First, some background. Five years ago I spent five weeks in Panama. I contracted dengue fever, but that’s another story. While there, I was introduced to what became and has remained my absolutely favourite hot sauce:
I bought a case of it. What you see photographed here is my LAST BOTTLE. Needless to say, this is a tragedy. So, when I came across the Sweet Heat Challenge (this month’s challenge: a condiment!), it seemed like the perfect opportunity to stop feeling sorry for myself and rationing my Aji Chombo and instead try to duplicate it. Aji Chombo is pretty much Panama’s national condiment, particularly on the Atlantic side. It’s traditionally made with vinegar but I tried it with two kinds of vinegar and then lime juice, and felt the lime juice brought the sauce closer to how it should taste.
This hot sauce is bangin’. It is also SPICY – not for the faint of hot!
Four scotch bonnet peppers
2 jalapeno peppers
1 strong tasting sweet red pepper (don’t use red bell; a fresno or pimiento would be ideal)
1 medium yellow onion
about 3/4 cup water
½ teaspoon hot dry mustard, such as Colman’s
2 to 3 teaspoons salt (I used 3 teaspoons, because I think that as a condiment this should be salty)
Juice of ½ lime
Roast peppers and onion whole in their skins under your grill (broiler) until peppers are dark and onion has started to soften and release juice, turning peppers so they are browned on all sides, and turning onion once. The onion should take about 15-20 minutes longer than the peppers.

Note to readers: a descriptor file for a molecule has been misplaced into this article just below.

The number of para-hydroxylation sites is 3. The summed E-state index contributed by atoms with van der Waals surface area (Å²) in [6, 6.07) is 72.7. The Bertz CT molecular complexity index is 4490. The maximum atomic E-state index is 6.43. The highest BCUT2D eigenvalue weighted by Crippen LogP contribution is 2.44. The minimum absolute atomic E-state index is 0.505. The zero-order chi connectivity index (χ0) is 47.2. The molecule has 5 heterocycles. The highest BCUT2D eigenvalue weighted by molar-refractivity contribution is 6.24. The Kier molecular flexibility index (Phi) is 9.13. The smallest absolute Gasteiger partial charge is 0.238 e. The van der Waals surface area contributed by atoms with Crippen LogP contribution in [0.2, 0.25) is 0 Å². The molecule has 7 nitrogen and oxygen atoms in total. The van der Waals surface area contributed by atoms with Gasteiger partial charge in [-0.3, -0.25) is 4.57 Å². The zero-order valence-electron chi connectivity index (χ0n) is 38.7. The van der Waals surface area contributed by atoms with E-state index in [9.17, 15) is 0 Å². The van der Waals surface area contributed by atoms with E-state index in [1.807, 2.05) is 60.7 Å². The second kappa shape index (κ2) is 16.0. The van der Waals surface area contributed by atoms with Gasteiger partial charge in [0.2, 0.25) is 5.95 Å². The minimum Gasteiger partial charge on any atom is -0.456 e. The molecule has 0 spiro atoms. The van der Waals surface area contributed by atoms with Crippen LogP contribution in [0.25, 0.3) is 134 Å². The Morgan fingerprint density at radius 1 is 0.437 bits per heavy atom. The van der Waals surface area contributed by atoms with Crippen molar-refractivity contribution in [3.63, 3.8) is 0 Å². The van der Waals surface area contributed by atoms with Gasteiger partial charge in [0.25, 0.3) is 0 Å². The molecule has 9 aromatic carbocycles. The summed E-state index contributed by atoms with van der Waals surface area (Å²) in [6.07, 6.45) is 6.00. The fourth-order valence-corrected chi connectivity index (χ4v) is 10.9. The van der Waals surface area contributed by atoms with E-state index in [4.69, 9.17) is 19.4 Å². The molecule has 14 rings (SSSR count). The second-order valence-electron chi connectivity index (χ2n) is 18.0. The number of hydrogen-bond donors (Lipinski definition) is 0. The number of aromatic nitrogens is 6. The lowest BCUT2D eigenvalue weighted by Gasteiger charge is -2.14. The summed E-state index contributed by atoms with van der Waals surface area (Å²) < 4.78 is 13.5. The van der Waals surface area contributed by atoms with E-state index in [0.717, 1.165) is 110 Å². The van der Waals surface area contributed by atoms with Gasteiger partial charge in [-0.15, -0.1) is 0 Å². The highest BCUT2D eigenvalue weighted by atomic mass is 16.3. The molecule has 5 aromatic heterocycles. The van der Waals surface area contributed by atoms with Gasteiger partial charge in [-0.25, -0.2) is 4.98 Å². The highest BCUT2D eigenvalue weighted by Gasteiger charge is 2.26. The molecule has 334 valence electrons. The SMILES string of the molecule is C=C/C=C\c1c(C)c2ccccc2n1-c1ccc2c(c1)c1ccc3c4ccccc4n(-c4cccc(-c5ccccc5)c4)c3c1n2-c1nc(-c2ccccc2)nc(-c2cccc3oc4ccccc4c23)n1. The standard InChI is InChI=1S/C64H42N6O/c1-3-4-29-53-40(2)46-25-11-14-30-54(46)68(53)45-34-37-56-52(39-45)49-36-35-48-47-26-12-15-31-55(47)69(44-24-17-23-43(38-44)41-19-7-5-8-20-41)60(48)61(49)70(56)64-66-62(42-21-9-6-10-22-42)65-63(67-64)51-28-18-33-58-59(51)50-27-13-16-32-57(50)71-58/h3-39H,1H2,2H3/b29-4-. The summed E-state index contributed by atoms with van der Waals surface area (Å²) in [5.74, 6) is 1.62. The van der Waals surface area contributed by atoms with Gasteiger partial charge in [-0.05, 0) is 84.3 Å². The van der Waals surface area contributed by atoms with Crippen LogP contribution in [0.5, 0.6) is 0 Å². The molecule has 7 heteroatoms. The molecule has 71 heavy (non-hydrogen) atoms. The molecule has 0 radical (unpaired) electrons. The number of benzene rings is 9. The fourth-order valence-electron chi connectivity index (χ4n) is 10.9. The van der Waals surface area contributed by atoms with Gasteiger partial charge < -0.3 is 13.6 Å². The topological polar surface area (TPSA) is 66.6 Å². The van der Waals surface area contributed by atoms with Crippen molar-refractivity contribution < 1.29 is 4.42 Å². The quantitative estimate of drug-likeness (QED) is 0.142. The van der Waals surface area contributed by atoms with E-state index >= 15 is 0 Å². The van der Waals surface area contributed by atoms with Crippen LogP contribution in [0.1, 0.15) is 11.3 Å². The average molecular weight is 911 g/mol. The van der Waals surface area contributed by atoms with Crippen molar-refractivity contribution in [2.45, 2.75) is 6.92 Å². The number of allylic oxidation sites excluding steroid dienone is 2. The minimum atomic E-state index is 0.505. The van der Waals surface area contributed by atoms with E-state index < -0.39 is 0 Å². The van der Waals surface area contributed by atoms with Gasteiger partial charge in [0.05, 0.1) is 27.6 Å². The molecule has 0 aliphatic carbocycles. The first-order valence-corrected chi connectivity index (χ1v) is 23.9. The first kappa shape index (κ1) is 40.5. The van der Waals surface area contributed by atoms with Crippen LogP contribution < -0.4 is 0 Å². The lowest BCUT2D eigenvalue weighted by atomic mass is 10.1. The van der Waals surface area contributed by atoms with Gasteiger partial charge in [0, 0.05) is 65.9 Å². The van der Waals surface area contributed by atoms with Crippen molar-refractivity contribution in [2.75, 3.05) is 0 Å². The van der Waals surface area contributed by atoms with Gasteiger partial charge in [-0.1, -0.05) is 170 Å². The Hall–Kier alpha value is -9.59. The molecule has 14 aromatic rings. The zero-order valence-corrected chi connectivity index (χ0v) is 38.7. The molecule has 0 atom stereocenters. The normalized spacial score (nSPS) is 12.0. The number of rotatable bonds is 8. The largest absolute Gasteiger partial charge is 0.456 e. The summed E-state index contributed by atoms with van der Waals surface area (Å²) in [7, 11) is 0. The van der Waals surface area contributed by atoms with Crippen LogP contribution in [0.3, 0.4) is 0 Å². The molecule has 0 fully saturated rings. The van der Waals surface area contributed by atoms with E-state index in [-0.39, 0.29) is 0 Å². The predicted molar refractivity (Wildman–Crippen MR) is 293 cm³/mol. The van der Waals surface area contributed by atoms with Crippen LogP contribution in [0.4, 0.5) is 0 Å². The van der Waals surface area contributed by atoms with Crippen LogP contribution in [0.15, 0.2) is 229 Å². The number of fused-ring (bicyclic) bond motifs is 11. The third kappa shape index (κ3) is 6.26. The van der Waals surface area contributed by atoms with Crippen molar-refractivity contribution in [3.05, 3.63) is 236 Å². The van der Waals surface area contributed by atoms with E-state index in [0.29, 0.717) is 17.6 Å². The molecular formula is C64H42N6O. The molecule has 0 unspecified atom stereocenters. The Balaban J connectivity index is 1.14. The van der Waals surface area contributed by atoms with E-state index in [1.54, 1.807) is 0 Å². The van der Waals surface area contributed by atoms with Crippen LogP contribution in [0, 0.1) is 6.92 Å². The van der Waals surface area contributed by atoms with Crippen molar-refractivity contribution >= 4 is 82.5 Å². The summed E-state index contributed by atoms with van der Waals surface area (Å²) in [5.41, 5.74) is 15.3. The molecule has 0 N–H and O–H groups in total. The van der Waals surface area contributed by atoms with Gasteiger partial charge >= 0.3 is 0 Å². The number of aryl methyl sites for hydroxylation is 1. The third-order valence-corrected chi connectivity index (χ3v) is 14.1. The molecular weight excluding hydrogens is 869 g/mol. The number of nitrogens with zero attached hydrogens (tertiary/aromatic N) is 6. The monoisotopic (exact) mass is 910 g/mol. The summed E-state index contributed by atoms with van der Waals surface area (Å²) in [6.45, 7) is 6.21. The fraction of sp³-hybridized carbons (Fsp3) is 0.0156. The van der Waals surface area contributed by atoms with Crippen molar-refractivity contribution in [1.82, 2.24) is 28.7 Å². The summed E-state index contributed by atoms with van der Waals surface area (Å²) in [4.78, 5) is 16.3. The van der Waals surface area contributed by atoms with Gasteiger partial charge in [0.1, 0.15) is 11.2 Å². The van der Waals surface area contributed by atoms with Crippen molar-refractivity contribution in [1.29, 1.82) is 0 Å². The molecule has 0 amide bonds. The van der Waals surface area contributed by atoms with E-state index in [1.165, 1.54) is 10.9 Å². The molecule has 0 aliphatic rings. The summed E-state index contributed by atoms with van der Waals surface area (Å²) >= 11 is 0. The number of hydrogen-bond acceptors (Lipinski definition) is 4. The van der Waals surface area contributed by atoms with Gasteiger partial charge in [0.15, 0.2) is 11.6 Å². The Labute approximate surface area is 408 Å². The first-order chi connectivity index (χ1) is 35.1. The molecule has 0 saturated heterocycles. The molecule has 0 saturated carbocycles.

Carefully peel and deseed the peppers. If you are unused to handling hot peppers, do this with gloves on. Remove all the hard skin and tough ends from the onion and quarter. Combine these ingredients in a small saucepan and add just enough water to cover. Boil over medium-high heat until onion is fork tender (but not mushy), and most of the water has evaporated.
Remove from heat, allow to cool to room temperature, and then purée ingredients thoroughly using an immersion blender or mini food processor. Stir in salt, dry mustard, and lime juice, and purée until smooth. Serve as an accompaniment to everything, as I do, or with scrambled eggs, or with tostones (then you’ll really be channeling Panama).
Chilis are an excellent preservative. This should keep in your refrigerator for at least four weeks if not longer. Makes about 1 cup.